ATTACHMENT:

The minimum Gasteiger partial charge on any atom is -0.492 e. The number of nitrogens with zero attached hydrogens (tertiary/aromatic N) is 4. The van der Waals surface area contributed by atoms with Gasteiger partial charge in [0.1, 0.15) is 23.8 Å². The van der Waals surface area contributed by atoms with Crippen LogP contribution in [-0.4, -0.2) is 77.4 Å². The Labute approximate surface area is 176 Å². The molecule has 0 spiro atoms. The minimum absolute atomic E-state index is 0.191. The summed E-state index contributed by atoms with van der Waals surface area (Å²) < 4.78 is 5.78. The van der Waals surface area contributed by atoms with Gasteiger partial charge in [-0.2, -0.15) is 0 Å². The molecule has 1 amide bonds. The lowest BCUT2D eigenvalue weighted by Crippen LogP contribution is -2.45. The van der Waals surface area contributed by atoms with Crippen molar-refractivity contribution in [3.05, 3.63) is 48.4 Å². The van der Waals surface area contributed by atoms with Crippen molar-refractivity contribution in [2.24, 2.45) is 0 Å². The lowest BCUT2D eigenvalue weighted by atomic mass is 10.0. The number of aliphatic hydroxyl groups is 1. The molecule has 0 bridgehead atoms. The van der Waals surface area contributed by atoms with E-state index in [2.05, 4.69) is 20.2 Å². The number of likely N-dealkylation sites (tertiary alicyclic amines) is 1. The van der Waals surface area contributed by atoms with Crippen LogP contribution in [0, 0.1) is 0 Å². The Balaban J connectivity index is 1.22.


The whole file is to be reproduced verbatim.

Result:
The minimum Gasteiger partial charge on any atom is -0.492 e. The number of nitrogens with zero attached hydrogens (tertiary/aromatic N) is 4. The van der Waals surface area contributed by atoms with Gasteiger partial charge in [0.1, 0.15) is 23.8 Å². The van der Waals surface area contributed by atoms with Crippen LogP contribution in [-0.4, -0.2) is 77.4 Å². The Labute approximate surface area is 176 Å². The molecule has 0 spiro atoms. The minimum absolute atomic E-state index is 0.191. The summed E-state index contributed by atoms with van der Waals surface area (Å²) < 4.78 is 5.78. The van der Waals surface area contributed by atoms with Gasteiger partial charge in [-0.2, -0.15) is 0 Å². The molecule has 1 amide bonds. The lowest BCUT2D eigenvalue weighted by Crippen LogP contribution is -2.45. The van der Waals surface area contributed by atoms with Crippen molar-refractivity contribution in [3.05, 3.63) is 48.4 Å². The van der Waals surface area contributed by atoms with Crippen molar-refractivity contribution in [2.24, 2.45) is 0 Å². The lowest BCUT2D eigenvalue weighted by atomic mass is 10.0. The number of aliphatic hydroxyl groups is 1. The molecule has 0 bridgehead atoms. The van der Waals surface area contributed by atoms with E-state index in [2.05, 4.69) is 20.2 Å². The number of likely N-dealkylation sites (tertiary alicyclic amines) is 1. The van der Waals surface area contributed by atoms with Crippen LogP contribution in [0, 0.1) is 0 Å². The Balaban J connectivity index is 1.22.